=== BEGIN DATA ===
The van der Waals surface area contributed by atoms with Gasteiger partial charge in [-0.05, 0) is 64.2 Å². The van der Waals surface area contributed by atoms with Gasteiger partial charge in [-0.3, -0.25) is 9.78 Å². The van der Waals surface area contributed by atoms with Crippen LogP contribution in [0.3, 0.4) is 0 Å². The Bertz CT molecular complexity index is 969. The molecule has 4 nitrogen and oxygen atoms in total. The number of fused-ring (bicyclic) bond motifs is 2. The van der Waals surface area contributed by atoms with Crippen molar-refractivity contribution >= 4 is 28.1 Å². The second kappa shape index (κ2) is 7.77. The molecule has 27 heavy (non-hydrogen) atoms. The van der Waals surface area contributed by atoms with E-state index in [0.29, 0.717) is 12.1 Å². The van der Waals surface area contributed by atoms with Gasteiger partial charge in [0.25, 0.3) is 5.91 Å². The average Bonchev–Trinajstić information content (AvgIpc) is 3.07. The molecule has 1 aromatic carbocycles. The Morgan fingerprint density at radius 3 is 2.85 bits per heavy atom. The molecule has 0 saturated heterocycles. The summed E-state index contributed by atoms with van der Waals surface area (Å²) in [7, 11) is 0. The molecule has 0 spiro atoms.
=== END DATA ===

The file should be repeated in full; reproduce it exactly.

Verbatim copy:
The van der Waals surface area contributed by atoms with Gasteiger partial charge in [-0.05, 0) is 64.2 Å². The van der Waals surface area contributed by atoms with Gasteiger partial charge in [-0.3, -0.25) is 9.78 Å². The van der Waals surface area contributed by atoms with Crippen LogP contribution in [0.3, 0.4) is 0 Å². The Bertz CT molecular complexity index is 969. The molecule has 4 nitrogen and oxygen atoms in total. The number of fused-ring (bicyclic) bond motifs is 2. The van der Waals surface area contributed by atoms with Crippen molar-refractivity contribution >= 4 is 28.1 Å². The second kappa shape index (κ2) is 7.77. The molecule has 27 heavy (non-hydrogen) atoms. The van der Waals surface area contributed by atoms with E-state index in [0.29, 0.717) is 12.1 Å². The van der Waals surface area contributed by atoms with Gasteiger partial charge in [0.25, 0.3) is 5.91 Å². The average Bonchev–Trinajstić information content (AvgIpc) is 3.07. The molecule has 1 aromatic carbocycles. The Morgan fingerprint density at radius 3 is 2.85 bits per heavy atom. The molecule has 0 saturated heterocycles. The summed E-state index contributed by atoms with van der Waals surface area (Å²) in [7, 11) is 0. The molecule has 0 spiro atoms.